The past month has been crazy ever since Google announced that they are going to build an open access fiber-based network in one or a couple communities from 50,000 to 500,000 in population. Over 1,100 communities submitted responses to the Google Fiber for Communities Request for Information including my own Boulder and Longmont, Colorado. Those communities took the time to thoroughly understand how broadband infrastructure could benefit their community. So what should the 1,099 or so communities that are not selected do? They should build the open-access broadband network anyway.
Why? Communities that responded to the RFI realize that a broadband infrastructure will not only offer their citizens greater choice of service providers, but also provide economic growth to their community. Studies in Europe, Asia, and North America have confirmed the benefits that will come to these communities (link and link). Some cities conducted their own surveys asking businesses how a broadband infrastructure could benefit their business. Boulder’s results can be found here and here. So now that Google has stimulated this awareness of the benefits, why should a community take it on themselves to build the network? Obviously one of the incumbent carriers will build it eventually, right?
Communities need to realize that incumbent carriers are not going to make any multi-billion dollar investments in infrastructure in the next couple of years no matter how hard they squeeze them during franchise negotiations. Verizon has publicly announced that they have completed their FiOS buildout passing approximately 18 million homes and gathering 2.86 million TV and 3.43 million Internet subscribers. AT&T’s U-verse service only reaches 2.1 million subscribers and it based on a FTTN architecture that only provides limited speeds. Comcast has been the most aggressive with hitting more than 80% of its service territory with DOCSIS 3.0 by the end of the year and reclaiming spectrum for more data use via Project Calvary. Comcast is offering speeds up to 50 Mbit/s for Internet. The bottom line is that if you do not live in a major metropolitan areas that these providers already hit, you can only expect incremental or no improvements in service. Most of these communities will not see Internet speeds greater than 50 Mbit/s or a choice of more than two video providers.
The economics of building a single carrier infrastructure are not suitable for these companies to undertake. Verizon spent $23 billion building out its FiOS network which equates to over $7,600 per subscriber. Ivan Seidenberg, CEO, stated that they would like to achieve at least 7.2 million subscribers; thereby, cutting the cost per subscriber in half.1 Assuming that the company nets $50 each month per subscriber, which is generous, and that Verizon achieves its 7.2 million subscribers, it will take over 5 years to see a positive return on investment. Investors in public companies do not want to see payback periods beyond 2 years even though the investment’s lifetime is greater than 20 years.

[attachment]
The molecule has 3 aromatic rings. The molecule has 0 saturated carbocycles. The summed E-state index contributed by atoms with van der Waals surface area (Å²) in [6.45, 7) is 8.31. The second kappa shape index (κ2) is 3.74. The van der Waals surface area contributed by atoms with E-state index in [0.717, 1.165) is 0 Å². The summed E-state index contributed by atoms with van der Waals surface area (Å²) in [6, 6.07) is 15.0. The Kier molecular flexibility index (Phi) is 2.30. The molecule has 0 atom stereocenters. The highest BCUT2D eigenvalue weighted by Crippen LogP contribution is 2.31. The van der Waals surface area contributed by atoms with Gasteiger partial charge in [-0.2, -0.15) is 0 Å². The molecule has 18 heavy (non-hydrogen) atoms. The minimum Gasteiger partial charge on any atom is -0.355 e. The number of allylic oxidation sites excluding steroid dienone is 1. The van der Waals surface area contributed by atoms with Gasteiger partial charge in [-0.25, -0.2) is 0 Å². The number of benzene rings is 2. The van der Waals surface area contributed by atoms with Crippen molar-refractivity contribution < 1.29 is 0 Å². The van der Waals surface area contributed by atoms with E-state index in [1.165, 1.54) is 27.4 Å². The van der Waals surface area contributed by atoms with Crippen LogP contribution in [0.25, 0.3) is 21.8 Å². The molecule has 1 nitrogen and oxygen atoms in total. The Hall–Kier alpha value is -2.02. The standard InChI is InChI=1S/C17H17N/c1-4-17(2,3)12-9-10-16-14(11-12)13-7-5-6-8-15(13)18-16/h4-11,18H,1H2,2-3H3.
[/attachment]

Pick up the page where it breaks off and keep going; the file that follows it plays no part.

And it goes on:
The economics for a open-access infrastructure are much different because there are multiple service providers utilizing the infrastructure that improve the fill rate and cash flow. Successful open-access networks enjoy a fill rate of greater than 60%. Some of the installation issues that plague large companies like Verizon are mitigated in municipal networks. Smaller carriers have reduced installation costs down below $1,500 and even lower. Just taking these two factors into account and allocating $30 per month to pay for the infrastructure moves the payback time to 5 years, and that figure does not include the revenue from any business customer that definitely improves the economics. This article, published on the Gerson Lehrman Group site, takes a look at the economics with a smaller adoption rate but does not separate the service from the infrastructure. They conclude that the payback time is much less. Our company, Inphotonics Research, has more detailed case studies that indicate a payback period closer to the 5 year period factoring in all of the expenses and incomes which is far too long except for the patient investor. On the other hand, the municipal bond investor may see a compelling investment opportunity and communities may even be able to enjoy a net positive revenue flow into their general fund.
Now that communities realize the the economics are feasible and that such a network provides numerous benefits to the community, how will they do it? The purpose of Google’s grand experiment is to show communities how they could build their own infrastructure. Their objective is not to build these networks in every community, but share the results so other communities could do it themselves.2 Understanding the formula will get a community started. It does not give them the expertise to build and operate the infrastructure as well as attract service providers. Companies exist that will assist communities to plan, build, and operate their infrastructure such as Inphotonics Research. These companies have the relationships with appropriate industry players to make the project successful for a community. So if you are one of the communities that does not end up selected by Google, go ahead and leverage Google’s work and build the network yourself. You can do it with a little help.